Are audition-style interviews the next big thing? (and how to prepare for one)
Interviews 1 September 2017
Days may be numbered for job seekers who have traditionally been able to bluff their way through interviews as new recruitment techniques start gaining popularity in Australia.
Audition-style interviews are designed to drill down on genuine skills and cut through unsubstantiated self-promotion.
While they may not favour well for the smooth-talkers out there, if you’re someone who struggles to beat the interview nerves or boast about how wonderful you are, an audition-style interview could be your perfect stage to shine.
This style of interview helps potential employers get a better understanding of your capabilities as an employee rather than making snap judgments based on trivial non-verbal cues often only caused by nerves.
A US survey research found that two-thirds of employers say they are put off interviewees who do not make enough eye contact. Not smiling (38 per cent), bad posture, fidgeting (both 33 per cent) and a weak handshake (26 per cent) also had a big impact on success rates.
Dr Amantha Imber, founder of business management consultancy Inventium, says in an unstructured interview, first impressions often override how the whole interview will go. The solution, Imber says, is audition-style interviews.
So, what is an audition-style interview?
Similar to how actors audition by reading the lines they would perform in a role, office workers can audition by completing tasks they may tackle in a typical day.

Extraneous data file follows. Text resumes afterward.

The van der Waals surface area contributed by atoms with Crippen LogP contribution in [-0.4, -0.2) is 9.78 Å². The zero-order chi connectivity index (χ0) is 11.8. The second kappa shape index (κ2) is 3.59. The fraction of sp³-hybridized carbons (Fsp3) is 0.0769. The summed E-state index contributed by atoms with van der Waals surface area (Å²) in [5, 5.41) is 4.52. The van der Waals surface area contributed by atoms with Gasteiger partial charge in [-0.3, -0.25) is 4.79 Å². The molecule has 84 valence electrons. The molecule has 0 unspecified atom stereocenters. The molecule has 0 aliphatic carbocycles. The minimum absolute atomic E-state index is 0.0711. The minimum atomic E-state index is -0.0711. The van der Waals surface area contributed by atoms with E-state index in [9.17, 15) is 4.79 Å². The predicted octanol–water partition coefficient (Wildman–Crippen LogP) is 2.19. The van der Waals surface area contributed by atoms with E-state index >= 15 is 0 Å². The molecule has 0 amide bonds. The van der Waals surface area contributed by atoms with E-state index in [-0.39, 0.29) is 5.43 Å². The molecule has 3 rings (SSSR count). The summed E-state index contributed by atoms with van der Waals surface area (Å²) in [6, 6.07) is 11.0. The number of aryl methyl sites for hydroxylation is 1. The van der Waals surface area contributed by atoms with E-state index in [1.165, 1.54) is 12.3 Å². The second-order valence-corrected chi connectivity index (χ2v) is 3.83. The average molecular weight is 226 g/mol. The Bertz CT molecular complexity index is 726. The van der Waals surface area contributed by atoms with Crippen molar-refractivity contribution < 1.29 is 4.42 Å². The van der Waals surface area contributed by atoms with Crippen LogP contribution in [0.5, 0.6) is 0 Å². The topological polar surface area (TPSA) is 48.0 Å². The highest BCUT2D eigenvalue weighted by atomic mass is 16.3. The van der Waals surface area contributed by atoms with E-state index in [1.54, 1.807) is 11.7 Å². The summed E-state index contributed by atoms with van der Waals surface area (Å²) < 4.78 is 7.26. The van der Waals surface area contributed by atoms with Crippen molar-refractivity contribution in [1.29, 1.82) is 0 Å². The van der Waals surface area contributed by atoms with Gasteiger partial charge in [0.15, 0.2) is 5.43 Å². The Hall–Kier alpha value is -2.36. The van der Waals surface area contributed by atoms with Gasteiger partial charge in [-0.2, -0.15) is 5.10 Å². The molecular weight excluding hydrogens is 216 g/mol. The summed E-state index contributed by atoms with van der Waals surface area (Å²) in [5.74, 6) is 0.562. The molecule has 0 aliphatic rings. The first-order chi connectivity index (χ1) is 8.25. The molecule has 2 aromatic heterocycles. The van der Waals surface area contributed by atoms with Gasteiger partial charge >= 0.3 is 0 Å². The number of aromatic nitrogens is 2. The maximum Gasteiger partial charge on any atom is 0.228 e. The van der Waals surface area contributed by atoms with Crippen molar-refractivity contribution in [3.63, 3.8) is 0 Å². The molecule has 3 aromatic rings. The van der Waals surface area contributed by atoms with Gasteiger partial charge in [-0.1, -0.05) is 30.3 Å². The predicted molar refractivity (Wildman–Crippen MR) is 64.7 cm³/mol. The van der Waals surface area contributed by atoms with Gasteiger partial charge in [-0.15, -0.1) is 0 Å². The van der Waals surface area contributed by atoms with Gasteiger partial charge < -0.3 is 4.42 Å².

Imber gives the example of an innovation consultant whose main task is to facilitate workshops. “They would be given a tool, background on that tool, and they present a workshop (to explain that tool),” she says. “It’s a predictor of how they will actually do in the role.”
Alternatively, a jobseeker interviewing for a sales role may be put in a scenario where the recruiter pretends to be a client and they have to make a sale.
How can I prepare for an audition style interview?
Preparing for these types of interviews requires a new approach and your first step should be to find out as much information on the task as you can from your potential employer to help you prepare.
In addition to that, audition-style interviews are really about: “honing the skills required to do the job as opposed to reflecting on different stories or even making up stories to answer the typical questions you are going to get,” says Imber. “It comes down to being good at the job you are going for.”
Hender Consulting executive consultant Bernie Dyer says audition-style interviews are useful for assessing both technical and soft skills.
“The assessment isn’t about right or wrong answers, but aims to explore how they’ve analysed the scenario, their problem-solving approach, critical thinking and presentation style,” she says.
This article was first published by Melanie Burgess, Deputy Careers Editor at News Corp Australia.